Resembling a lemon with fingers, Buddha's hand is a variety of citron that originated in Asia and now grows in many temperate climates, including southern California. Its peel can be candied and the zest used like lemon zest, but the fruit has never become popular in the U.S. That's probably because no one can figure out what to do with it, Gaetano Nardulli theorizes.
"It's just not something that looks like you should be eating it," Nardulli says. "I think it's very intimidating when you look at it."
Unlike a lemon, Buddha's hand doesn't have any pulp or juice inside—it's all pith and rind. Nardulli says the flavor is very similar to a lemon's, but less bitter and acidic. He was first introduced to it in Italy, when a chef he was working for brought some back to the restaurant to experiment with. The only thing he's ever done with it, Nardulli said, is grate the zest on top of fish or pasta.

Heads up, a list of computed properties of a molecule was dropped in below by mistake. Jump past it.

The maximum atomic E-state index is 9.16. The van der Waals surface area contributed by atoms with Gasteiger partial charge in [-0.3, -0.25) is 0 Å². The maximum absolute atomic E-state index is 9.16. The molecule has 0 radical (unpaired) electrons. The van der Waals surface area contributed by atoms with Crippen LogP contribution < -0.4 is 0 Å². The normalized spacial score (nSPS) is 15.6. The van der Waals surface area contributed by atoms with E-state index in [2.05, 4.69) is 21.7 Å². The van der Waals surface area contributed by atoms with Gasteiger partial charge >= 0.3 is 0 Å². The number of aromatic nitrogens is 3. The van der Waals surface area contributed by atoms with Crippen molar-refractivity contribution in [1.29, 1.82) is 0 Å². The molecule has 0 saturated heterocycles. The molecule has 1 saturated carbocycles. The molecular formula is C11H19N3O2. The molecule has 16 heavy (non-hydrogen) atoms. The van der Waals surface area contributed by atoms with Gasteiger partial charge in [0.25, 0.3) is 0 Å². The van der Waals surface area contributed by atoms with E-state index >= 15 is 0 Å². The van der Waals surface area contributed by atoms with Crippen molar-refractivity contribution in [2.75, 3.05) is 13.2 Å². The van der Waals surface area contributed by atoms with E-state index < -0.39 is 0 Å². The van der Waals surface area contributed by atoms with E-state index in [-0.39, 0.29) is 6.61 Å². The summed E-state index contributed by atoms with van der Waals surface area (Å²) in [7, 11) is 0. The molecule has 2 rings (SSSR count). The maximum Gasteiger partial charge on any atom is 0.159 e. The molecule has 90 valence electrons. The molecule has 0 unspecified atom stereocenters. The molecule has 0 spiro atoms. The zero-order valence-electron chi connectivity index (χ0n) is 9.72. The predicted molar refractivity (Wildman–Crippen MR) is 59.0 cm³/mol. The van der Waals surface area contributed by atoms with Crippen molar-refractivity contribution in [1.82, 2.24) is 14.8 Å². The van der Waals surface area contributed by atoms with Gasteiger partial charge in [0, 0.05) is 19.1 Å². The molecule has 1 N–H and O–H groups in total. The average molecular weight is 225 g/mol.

"We always see it just grated, and the more you eat it, the more you see that other things can be done with it," Nardulli said. "I didn't want to just use it one way."
He used it six ways, in fact: pickled, candied, and roasted, to start. He also made little batons from the pith; torched some of the rind to give it a stronger, nuttier flavor; and, of course, grated the zest on top of the pasta alla chitarra he made. Nardulli tossed the cooked pasta with olive oil, garlic bread crumbs, and the pith batons, then plated it on top of a puree of Buddha's hand that he'd roasted and then pressure-cooked until it was soft. On top of the pasta went all the other iterations of Buddha's hand, as well as grated bottarga (cured fish roe, in this case from gray mullet), which has a briny flavor that Nardulli liked with the acidity of the fruit.
"Although we put lots of garnishes on it, there's basically still only three ingredients to the entire dish," Nardulli said. "We just did it a few different ways."
He thought that all the preparations contributed to the dish. "You can taste citrus throughout every single bite, but it's never overpowering," he said. "It hits your mouth in different places—the roasted rind, the pith, and then the puree."
Noah Sandoval of Senza, working with chestnut flour. Nardulli said he chose the ingredient because "it's very versatile" and he thought it would be an interesting challenge for Sandoval, who makes only gluten-free food at Senza.